Can A Daily Cup Of Tea Boost Your Heart Health?

Heart disease is the leading cause of death in the United States, and someone has a heart attack every 40 seconds, according to the Centers for Disease Control and Prevention. Although avoiding smoking, drinking in moderation, and exercising help decrease your risk of heart disease, researchers are finding ways that diet can improve your heart health.

A 2022 study in Arteriosclerosis, Thrombosis, and Vascular Biology looked specifically at the role of flavonoids on vascular disease. The study focused on the calcification of the abdominal aorta, which is the largest artery in the body that takes blood from the heart through the abdomen and the rest of the body (via NHS Inform). If someone has calcification around this artery, it increases the risk of a heart attack, stroke, and late-life dementia (per a press release about the study).

The study asked 881 women between the ages of 78 to 82 about their typical food intake. To measure abdominal aortic calcification (AAC), the researchers took images of the women's spines. After adjusting for demographics and lifestyles, the women who took in the most flavonoids were less likely to have an extensive build-up in the abdominal aorta. When the researchers looked a little deeper, they found a common food that reduced the likelihood of AAC – black tea. These women drank two to six cups of black tea per day.

Black tea is among several sources of flavonoids that might help heart health

For those who don't like black tea, there's no worry. The study found that those who had a higher flavonoid intake through other foods and drinks also had a reduced likelihood of AAC. If you think that fruit juice, red wine, and chocolate might be fine substitutes, those choices didn't benefit as much as other foods (via a press release about the study).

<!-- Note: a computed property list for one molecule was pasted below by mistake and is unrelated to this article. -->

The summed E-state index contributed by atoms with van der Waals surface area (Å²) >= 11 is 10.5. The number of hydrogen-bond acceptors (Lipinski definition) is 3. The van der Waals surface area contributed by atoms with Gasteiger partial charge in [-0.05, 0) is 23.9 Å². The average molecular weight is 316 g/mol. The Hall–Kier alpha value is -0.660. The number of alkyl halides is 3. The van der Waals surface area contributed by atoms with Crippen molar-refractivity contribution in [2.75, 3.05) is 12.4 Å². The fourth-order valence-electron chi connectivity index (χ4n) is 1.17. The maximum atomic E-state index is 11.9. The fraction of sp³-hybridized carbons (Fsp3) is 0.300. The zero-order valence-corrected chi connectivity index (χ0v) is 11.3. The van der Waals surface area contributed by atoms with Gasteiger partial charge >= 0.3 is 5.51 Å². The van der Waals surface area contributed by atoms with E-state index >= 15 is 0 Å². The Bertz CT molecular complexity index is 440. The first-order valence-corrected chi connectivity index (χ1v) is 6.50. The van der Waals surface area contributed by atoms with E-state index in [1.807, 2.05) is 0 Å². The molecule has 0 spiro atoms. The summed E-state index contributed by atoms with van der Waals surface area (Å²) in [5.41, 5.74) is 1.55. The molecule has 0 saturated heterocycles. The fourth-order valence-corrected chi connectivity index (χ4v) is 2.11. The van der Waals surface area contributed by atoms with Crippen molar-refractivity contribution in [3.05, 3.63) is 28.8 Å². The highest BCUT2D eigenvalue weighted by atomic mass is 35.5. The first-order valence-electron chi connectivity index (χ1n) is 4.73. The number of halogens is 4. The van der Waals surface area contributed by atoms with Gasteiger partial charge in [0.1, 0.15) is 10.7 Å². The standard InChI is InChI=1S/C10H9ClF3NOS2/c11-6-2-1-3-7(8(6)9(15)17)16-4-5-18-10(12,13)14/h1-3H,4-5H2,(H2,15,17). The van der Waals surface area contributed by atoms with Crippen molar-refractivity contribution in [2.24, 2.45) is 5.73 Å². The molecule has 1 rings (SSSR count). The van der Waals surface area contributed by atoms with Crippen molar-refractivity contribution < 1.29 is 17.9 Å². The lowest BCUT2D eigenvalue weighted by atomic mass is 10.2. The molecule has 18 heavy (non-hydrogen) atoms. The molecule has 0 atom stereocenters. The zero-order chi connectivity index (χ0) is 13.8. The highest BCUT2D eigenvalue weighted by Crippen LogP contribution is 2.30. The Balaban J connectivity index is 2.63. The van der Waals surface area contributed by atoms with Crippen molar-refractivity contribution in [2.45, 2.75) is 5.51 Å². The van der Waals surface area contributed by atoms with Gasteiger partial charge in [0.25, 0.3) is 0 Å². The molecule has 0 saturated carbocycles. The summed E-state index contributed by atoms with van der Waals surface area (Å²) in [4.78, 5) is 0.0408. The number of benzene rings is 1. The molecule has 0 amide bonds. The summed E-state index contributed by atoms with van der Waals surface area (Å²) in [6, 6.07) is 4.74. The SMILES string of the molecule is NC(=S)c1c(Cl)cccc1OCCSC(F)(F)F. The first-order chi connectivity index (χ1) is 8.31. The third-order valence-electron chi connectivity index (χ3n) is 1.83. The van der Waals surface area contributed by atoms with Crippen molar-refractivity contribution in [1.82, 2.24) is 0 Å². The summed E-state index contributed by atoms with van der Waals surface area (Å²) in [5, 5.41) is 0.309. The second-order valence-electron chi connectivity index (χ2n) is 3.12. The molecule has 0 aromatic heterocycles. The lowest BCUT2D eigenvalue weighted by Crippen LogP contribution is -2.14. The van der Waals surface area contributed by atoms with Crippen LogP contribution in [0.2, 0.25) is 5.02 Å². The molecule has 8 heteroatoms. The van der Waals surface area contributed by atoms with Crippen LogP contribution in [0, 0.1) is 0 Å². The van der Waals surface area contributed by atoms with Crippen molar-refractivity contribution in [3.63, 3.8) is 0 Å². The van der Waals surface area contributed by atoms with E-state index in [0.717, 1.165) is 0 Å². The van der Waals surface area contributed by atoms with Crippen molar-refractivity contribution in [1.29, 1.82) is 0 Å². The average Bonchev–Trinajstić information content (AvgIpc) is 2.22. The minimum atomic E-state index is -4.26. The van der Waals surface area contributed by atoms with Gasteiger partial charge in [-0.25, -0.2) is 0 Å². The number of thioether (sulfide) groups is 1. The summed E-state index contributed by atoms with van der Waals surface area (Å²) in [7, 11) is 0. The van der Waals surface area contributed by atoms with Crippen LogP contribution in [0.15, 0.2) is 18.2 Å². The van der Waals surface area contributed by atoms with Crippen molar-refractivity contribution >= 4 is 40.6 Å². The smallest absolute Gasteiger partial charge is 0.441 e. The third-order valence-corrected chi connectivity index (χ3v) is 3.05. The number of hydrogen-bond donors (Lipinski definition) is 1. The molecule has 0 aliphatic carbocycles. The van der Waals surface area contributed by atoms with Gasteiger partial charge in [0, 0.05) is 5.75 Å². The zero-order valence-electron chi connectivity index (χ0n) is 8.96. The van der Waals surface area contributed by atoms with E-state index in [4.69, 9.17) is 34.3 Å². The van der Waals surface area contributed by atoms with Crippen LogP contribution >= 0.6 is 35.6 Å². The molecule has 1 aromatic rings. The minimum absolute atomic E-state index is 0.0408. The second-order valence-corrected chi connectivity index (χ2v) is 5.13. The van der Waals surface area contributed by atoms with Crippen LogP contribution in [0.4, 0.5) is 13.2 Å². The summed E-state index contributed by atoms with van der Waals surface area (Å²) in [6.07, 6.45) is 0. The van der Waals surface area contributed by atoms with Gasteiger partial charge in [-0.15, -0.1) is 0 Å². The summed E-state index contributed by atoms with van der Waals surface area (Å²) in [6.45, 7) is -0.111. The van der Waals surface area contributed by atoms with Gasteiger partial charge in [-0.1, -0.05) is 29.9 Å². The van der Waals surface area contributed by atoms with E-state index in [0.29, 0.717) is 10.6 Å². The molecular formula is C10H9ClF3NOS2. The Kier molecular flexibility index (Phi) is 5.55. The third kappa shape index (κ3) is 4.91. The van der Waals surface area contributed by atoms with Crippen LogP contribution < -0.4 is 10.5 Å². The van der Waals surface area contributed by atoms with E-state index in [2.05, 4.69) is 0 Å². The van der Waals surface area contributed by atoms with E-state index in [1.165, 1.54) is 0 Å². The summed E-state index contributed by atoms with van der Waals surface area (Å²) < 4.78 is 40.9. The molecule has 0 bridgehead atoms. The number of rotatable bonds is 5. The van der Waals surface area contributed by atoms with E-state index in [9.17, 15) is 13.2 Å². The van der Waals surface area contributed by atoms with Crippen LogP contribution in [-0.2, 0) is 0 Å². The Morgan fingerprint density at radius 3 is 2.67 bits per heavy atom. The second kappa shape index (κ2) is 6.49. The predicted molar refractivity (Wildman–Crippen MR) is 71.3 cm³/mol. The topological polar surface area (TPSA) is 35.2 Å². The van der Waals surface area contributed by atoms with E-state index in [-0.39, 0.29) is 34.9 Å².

According to Healthline, six kinds of flavonoids can improve your health. Flavanols are found in foods including onions, kale, grapes, red wine, tea, peaches, and broccoli. White tea, green tea, apples, blueberries, and chocolate all have flavan-3-ols. The flavones in parsley, chamomile, peppermint, and celery all have anti-inflammatory properties. Lemons, oranges, and grapefruit are sources of flavanones that also have anti-inflammatory benefits, but they can also help with cholesterol and weight loss. The isoflavones in soy and fava beans help balance hormones, and anthocyanins can be found in cranberries, blueberries, and blackberries.

Adding flavonoids to your plate might sound overwhelming, but the American Heart Association suggests adding small amounts each day. This might mean eating a piece of fruit between meals or adding a vegetable to your plate for dinner. If your favorite fruits or vegetables aren't in season, frozen is fine. You can also juice your fruits and vegetables for the flavonoids, even though you'll miss out on the fiber.